Idaho History Nov 17, 2019

“Sheepherder” Bill Borden

Thunder Mountain, Edwardsburg, McCall, South Fork Salmon River, Idaho

1897 Bill Borden

WarrenSkiMailThunderMtn-a
Mail Warren to Thunder Mtn Skis and Skiing, Warrens, Idaho

William Borden “Sheepherder Bill” carried mail from Warrens to Thunder Mountain. Bill Patterson storekeeper & postmaster at right, 1897.

Publisher Idaho State Historical Society
— — — — — — — — — —

Sheepherder Bill’s Explosive Story

​When “Sheepherder Bill” Borden made the paper, it was rarely good news. In 1902, the June 27 issue of the Idaho Statesman ran the following blurb, which was typical of the mentions about the man: “Bill Borden, better known as Sheepherder Bill, was in police court yesterday on the usual charge of being drunk. He was fined and costed to the amount of $5 and not having the coin, he will languish in the Bastille.”

Borden was a well-known miner in the Thunder Mountain region. He was also well known as a packer, carrying the heaviest backpacks of mail between Warrens and Thunder Mountain. And he was well known as a moonshiner. In his youth he was an ordained minister. Did you notice anything about sheep in all those well-knowns? Why he was called “Sheepherder Bill” is a minor mystery.

It was bad news, again, in July of 1905. It seems that Borden and a man named Barnum were curious about whether or not a piece of fuse was still good. One of them lit it and, yes, it was good. The burning fuse was tossed unartfully away, landing on a box of dynamite. The resulting explosion killed Barnum, and badly injured Borden. The first reports of the incident listed, “Sheepherder Bill, rock blown into side; probably fatal.”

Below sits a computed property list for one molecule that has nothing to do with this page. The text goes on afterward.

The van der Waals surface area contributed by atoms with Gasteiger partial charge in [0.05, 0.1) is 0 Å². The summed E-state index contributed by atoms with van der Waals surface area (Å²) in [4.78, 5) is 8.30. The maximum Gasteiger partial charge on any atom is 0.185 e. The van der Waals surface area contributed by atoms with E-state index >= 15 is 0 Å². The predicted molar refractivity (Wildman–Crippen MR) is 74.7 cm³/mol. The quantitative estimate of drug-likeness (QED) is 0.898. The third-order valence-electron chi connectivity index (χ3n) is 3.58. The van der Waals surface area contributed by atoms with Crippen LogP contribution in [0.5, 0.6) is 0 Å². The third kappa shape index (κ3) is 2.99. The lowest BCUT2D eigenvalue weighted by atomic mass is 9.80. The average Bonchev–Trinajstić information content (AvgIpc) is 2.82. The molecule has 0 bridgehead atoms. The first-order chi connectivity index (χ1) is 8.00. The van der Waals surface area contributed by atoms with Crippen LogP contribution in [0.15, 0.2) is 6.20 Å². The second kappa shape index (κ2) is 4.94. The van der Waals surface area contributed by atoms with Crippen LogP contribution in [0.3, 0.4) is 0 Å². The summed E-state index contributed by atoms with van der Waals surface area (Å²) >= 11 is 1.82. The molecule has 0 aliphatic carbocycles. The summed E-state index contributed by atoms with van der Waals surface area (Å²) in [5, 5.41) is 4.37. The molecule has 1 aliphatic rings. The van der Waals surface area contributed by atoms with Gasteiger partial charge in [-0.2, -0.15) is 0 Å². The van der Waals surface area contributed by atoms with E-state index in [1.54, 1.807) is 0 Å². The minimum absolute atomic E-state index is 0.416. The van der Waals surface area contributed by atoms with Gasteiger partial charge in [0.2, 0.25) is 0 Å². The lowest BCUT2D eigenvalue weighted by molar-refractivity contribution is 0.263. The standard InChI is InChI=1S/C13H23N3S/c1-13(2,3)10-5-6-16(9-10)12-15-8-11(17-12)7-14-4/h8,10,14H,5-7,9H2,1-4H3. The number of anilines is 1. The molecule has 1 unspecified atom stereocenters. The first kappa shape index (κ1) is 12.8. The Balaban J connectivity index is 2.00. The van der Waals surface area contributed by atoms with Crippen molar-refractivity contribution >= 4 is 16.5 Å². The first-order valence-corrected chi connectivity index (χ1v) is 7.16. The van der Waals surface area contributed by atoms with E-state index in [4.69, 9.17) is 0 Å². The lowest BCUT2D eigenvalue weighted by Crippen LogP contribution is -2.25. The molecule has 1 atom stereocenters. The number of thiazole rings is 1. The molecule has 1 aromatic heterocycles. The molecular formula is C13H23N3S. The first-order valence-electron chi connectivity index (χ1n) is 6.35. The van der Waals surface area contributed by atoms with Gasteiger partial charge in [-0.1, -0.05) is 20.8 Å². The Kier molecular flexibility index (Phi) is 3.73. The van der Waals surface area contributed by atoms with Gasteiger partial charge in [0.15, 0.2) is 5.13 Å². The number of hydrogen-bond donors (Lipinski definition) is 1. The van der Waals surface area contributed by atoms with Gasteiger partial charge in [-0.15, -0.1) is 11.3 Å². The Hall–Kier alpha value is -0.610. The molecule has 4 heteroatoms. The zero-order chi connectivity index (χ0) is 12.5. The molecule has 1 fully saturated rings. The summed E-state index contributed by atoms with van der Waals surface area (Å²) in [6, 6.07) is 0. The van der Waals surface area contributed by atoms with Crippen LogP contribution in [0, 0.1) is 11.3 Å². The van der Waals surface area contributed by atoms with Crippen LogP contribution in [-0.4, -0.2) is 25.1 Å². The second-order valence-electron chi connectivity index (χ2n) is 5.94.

The second report, a couple of days later, credited Mrs. Carl Brown with saving his life.

The best news I found about Borden in early papers was a story in the Statesman in 1907 when he was said to have found a “rich gold find mysteriously near Meadows.”

The bad news held off for a number of years, but the final report was of Sheepherder Bill’s death by a second explosion. His homemade still had blown up inside his cabin in 1932. He had perished in the resulting fire.

source: Speaking of Idaho history posts are copyright 2018 by Rick Just
— — — — — — — — — —

Sheepherder Bill

as remembered by Ida Brown

Edwardsburg c. 1908

EdwardsburgBrown-a
Edwardsburg, now Big Creek, where the Browns spent one winter.
(pg 41)

On one of their few holidays they had left Betty and gone on a fishing party. While everybody was sitting around a campfire, somebody tinkered with a fuse that was too short for safety. The dynamite exploded. One man was killed and Sheepherder Bill Borden had a hole blown in his chest. Many were peppered with gravel, Ida’s hair was shaken out of its knot and her knees badly bruised. A dog that was along was deafened.

Bill Borden cried to Ida: “Miz Brown, Miz Brown, I’m a dyin!”

“No you’re not!” Ida told him firmly, taking from her shirt pocket the large clean handkerchief she always carried and pressing it into the hole. This checked the bleeding, but nevertheless a man was dispatched to Thunder Mountain, miles away, for a doctor. The doctor couldn’t come, but Ida got her patient to the Edwardses’ and nursed him to recovery. Carl wasn’t hurt by the blast though for months Ida would be prying gravel from his back with a darning needle dipped in peroxide.
(pgs 22-23)

Shiefer ranch, South Fork Salmon River c. 1909
ShieferRanchBrown-a
Ida and Betty at the Shiefer ranch* in South Fork Canyon
(pg 41)

Before the Browns were really settled, friends from the South Fork started visiting them. There was Sheepherder Bill Borden, somehow related to that well known family, who’d apparently never had anything to do with sheep. Well recovered from the hole in his chest, he could pack more on his back than anybody. More than limber Carl Brown. Once he carried a cookstove over the summits to Big Creek for Mrs. Edwards. On another trip, going in afoot with the Edwardses, he found himself packing young Napier more than seemed necessary. Finally rebelling he unloaded the child and said to Mrs. Edwards: “Ma’am, I think it would be better if we just killed this little boy and you went on home and made yourself another.”